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Ghost Real Or Not Essay Checker

About WriteCheck Plagiarism Checker

What is WriteCheck?

WriteCheck is an online plagiarism checker that also provides a grammar checker tool by ETS® and a Tutor service by Pearson®. WriteCheck helps students become better writers by identifying grammar errors and unoriginal content in written work. WriteCheck was developed with the guidance and input of instructors who saw the need for a simple service to help students identify and correct writing mistakes in a formative manner.

Who uses WriteCheck?

WriteCheck is a widely used essay checker by students to check their writing before submitting it to a class. Users range from secondary to higher education students, including a large number of students learning English as a second language. Please visit our customer reviews page to learn more about our users' experiences.

What is the difference between WriteCheck and Turnitin?

WriteCheck is designed for students to check for plagiarism and grammar or other writing mistakes while Turnitin is used by instructors to check for originality and quality of writing, facilitate peer review and enable online grading of student’s written work. Both services search the same database content.

The main differences between the two services are two-fold: 1) Turnitin shows the actual source materials of unoriginal content whereas WriteCheck only shows potential unintended plagiarism without matching sources and 2) Turnitin papers are added to the student database of papers; WriteCheck papers are not added to the database.

Why isn't WriteCheck free?

Many free plagiarism checker services end up costing students much more than they think when they find that their essays have been harvested and resold to other students who take credit for their work. We are committed to our customers' privacy and will not redistribute, share or resell papers submitted to the service.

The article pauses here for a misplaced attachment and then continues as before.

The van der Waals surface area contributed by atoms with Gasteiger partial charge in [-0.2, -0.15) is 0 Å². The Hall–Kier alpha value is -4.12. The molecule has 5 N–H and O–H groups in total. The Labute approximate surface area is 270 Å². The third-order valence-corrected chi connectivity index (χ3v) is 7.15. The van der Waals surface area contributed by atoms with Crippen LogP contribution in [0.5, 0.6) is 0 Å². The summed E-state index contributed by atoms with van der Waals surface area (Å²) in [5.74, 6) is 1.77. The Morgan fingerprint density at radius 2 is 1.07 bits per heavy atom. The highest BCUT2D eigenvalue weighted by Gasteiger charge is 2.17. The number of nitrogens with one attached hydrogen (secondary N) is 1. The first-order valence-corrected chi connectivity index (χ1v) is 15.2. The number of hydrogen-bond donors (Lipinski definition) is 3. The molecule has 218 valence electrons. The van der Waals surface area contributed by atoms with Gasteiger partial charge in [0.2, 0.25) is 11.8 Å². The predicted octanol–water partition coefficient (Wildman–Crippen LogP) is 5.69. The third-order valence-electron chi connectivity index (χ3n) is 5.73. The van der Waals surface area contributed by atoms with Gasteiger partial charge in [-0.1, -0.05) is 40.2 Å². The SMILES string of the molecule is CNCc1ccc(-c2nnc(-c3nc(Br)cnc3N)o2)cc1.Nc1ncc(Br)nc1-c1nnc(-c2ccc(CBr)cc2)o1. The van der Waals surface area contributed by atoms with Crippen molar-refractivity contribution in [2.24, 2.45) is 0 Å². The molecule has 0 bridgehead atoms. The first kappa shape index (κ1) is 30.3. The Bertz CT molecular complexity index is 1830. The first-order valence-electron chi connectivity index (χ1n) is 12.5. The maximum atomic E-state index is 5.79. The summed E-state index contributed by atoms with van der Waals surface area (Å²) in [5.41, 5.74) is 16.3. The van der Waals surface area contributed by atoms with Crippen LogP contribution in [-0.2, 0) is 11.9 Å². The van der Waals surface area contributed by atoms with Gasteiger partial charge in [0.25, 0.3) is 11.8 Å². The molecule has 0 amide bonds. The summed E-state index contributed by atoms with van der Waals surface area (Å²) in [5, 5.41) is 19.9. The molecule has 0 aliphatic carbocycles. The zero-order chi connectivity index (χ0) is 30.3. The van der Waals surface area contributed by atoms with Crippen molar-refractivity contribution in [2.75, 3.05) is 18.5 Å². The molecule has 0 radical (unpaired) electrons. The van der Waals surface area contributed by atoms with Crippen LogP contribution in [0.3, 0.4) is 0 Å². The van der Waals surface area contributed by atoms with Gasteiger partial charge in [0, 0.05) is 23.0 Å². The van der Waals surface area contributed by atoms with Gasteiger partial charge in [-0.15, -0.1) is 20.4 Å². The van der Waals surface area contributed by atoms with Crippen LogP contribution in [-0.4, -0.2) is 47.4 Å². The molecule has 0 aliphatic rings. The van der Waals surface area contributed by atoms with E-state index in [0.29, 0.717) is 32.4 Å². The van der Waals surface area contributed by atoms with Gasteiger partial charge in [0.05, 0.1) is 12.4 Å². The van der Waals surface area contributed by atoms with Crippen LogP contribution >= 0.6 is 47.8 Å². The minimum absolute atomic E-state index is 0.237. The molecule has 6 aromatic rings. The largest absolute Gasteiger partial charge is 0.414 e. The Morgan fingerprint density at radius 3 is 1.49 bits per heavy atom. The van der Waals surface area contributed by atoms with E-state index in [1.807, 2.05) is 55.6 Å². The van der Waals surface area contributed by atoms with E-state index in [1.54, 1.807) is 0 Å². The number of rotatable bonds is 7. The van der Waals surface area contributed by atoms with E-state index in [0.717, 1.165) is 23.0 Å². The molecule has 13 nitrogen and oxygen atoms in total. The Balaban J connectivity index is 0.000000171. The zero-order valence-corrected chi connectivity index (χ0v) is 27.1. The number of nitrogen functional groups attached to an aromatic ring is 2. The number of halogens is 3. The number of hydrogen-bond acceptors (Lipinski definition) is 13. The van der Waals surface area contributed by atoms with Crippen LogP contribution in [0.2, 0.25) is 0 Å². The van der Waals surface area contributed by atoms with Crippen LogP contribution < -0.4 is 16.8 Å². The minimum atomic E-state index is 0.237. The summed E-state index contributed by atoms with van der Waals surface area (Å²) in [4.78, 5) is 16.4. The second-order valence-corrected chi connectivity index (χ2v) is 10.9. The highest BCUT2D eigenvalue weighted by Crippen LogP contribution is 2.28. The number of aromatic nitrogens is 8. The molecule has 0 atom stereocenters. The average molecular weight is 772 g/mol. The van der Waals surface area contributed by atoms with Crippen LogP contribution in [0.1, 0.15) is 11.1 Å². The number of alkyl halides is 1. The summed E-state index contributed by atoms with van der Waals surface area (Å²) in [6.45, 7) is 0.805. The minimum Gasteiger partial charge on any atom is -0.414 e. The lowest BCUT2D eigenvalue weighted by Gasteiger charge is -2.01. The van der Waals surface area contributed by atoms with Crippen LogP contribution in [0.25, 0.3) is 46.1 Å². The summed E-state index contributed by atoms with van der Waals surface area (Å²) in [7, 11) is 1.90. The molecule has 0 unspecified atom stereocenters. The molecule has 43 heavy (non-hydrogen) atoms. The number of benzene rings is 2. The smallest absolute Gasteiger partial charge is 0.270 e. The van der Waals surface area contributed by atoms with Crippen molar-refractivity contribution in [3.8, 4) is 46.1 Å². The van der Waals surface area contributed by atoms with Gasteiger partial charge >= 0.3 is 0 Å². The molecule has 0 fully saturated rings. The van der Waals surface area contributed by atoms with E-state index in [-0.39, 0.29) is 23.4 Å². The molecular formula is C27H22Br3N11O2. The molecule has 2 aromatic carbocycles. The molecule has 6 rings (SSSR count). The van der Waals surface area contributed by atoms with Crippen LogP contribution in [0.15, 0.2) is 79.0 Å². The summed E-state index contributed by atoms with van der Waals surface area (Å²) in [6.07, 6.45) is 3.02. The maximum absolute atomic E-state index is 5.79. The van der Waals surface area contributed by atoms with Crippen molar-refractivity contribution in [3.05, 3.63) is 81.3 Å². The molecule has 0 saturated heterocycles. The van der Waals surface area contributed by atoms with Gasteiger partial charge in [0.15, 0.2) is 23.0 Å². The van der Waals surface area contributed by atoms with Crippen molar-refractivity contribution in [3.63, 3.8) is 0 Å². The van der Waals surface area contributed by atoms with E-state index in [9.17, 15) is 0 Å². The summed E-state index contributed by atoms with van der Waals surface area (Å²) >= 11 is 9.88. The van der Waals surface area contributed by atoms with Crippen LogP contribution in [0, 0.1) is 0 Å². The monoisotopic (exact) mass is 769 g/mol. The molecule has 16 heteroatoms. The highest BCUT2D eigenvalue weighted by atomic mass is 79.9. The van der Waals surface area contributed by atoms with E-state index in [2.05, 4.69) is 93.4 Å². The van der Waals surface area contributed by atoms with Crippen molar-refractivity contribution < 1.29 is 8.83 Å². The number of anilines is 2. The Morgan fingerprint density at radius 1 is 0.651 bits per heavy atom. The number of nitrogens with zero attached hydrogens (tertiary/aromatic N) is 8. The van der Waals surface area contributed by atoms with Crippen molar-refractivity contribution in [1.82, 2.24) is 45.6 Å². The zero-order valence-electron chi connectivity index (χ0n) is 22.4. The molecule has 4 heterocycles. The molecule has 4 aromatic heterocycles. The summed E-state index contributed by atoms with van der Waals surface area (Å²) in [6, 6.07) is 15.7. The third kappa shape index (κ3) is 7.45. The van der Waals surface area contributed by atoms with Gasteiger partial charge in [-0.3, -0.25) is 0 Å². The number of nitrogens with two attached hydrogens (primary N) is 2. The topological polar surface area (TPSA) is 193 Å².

What is WriteCheck's refund policy?

All WriteCheck credits purchased are non-refundable. WriteCheck will not prorate any unused credits for an account.

Grammar Checker

What is the e-rater® technology by ETS®?

WriteCheck has partnered with Educational Testing Service (ETS) to incorporate e-rater as part of the service. The e-rater technology provides students with immediate feedback on grammar with links to the Writer's Handbook so students can learn how to correct and improve their English grammar.

What traits does ETS e-rater technology check?

WriteCheck's grammar checker tool provides feedback on the most common grammar traits, as well as on style, usage, mechanics and spelling.

NOTE: There is a 64,000 character limit for ETS e-rater checking. Papers in excess of this limit are not eligible to receive grammar checking.

How does the e-rater technology by ETS work?

The e-rater engine uses machine learning and natural language processing that has been developed over a decade of research to identify grammar errors in written work. The e-rater engine in WriteCheck is the same technology used for automated scoring in the written sections of the GRE® and TOEFL® standardized tests.

How does the e-rater technology differ from grammar checking in Microsoft® Word?

The e-rater technology feedback is more comprehensive, including additional categories of errors not found in MS Word, and allows for students to investigate and understand writing errors by linking to the Writer's Handbook rather than automatically accepting or rejecting the marks as in Microsoft Word. The e-rater error feedback was designed specifically with student writing in mind.

How do I hide marks?

Users can turn off categories of marks in the right-hand navigation of the application. Alternatively, users can dismiss individual marks by mousing over the marks on the paper.

Plagiarism Checker

What is plagiarism?

The definition of plagiarize according to the Oxford English Dictionary (2011) is:

  • "to take and use as one's own (the thoughts, writings, or inventions of another person);"
  • "to copy (literary work or ideas) improperly or without acknowledgement; (occas.) to pass off as one's own the thoughts or work of (another)"

The definition of plagiarism, commonly misspelled as "plagerism", according to the Oxford English Dictionary (2011) contains more criminal terms, or as: